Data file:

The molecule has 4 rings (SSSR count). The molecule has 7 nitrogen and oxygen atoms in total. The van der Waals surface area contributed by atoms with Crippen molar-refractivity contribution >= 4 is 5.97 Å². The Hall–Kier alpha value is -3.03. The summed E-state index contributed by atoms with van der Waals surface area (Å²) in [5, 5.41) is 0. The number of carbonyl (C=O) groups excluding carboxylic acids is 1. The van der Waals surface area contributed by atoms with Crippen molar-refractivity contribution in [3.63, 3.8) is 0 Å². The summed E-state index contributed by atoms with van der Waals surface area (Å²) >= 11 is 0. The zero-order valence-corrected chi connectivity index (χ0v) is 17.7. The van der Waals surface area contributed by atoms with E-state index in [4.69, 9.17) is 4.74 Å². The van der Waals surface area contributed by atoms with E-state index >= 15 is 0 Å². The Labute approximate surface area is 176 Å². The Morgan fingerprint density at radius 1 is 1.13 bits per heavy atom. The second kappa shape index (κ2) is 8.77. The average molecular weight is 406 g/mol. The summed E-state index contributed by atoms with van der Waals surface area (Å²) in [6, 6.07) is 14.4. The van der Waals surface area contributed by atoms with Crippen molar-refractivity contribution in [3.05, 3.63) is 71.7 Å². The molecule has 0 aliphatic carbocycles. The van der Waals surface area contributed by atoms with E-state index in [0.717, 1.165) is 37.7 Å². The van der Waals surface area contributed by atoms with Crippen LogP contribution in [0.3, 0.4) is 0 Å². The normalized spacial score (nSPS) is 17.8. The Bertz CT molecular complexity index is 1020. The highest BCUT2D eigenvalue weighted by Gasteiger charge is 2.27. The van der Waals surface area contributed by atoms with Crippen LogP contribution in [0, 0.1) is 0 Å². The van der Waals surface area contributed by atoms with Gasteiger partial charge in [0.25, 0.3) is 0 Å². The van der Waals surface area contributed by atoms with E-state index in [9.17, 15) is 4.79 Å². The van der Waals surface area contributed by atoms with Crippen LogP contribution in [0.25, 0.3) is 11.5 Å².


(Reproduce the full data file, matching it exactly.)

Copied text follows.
The molecule has 4 rings (SSSR count). The molecule has 7 nitrogen and oxygen atoms in total. The van der Waals surface area contributed by atoms with Crippen molar-refractivity contribution >= 4 is 5.97 Å². The Hall–Kier alpha value is -3.03. The summed E-state index contributed by atoms with van der Waals surface area (Å²) in [5, 5.41) is 0. The number of carbonyl (C=O) groups excluding carboxylic acids is 1. The van der Waals surface area contributed by atoms with Crippen molar-refractivity contribution in [3.63, 3.8) is 0 Å². The summed E-state index contributed by atoms with van der Waals surface area (Å²) >= 11 is 0. The zero-order valence-corrected chi connectivity index (χ0v) is 17.7. The van der Waals surface area contributed by atoms with E-state index in [4.69, 9.17) is 4.74 Å². The van der Waals surface area contributed by atoms with E-state index >= 15 is 0 Å². The Labute approximate surface area is 176 Å². The Morgan fingerprint density at radius 1 is 1.13 bits per heavy atom. The second kappa shape index (κ2) is 8.77. The average molecular weight is 406 g/mol. The summed E-state index contributed by atoms with van der Waals surface area (Å²) in [6, 6.07) is 14.4. The van der Waals surface area contributed by atoms with Crippen molar-refractivity contribution in [3.05, 3.63) is 71.7 Å². The molecule has 0 aliphatic carbocycles. The van der Waals surface area contributed by atoms with E-state index in [0.717, 1.165) is 37.7 Å². The van der Waals surface area contributed by atoms with Crippen LogP contribution in [0.3, 0.4) is 0 Å². The normalized spacial score (nSPS) is 17.8. The Bertz CT molecular complexity index is 1020. The highest BCUT2D eigenvalue weighted by Gasteiger charge is 2.27. The van der Waals surface area contributed by atoms with Crippen LogP contribution in [0, 0.1) is 0 Å². The van der Waals surface area contributed by atoms with Gasteiger partial charge in [0.25, 0.3) is 0 Å². The van der Waals surface area contributed by atoms with E-state index in [9.17, 15) is 4.79 Å². The van der Waals surface area contributed by atoms with Crippen LogP contribution in [0.25, 0.3) is 11.5 Å².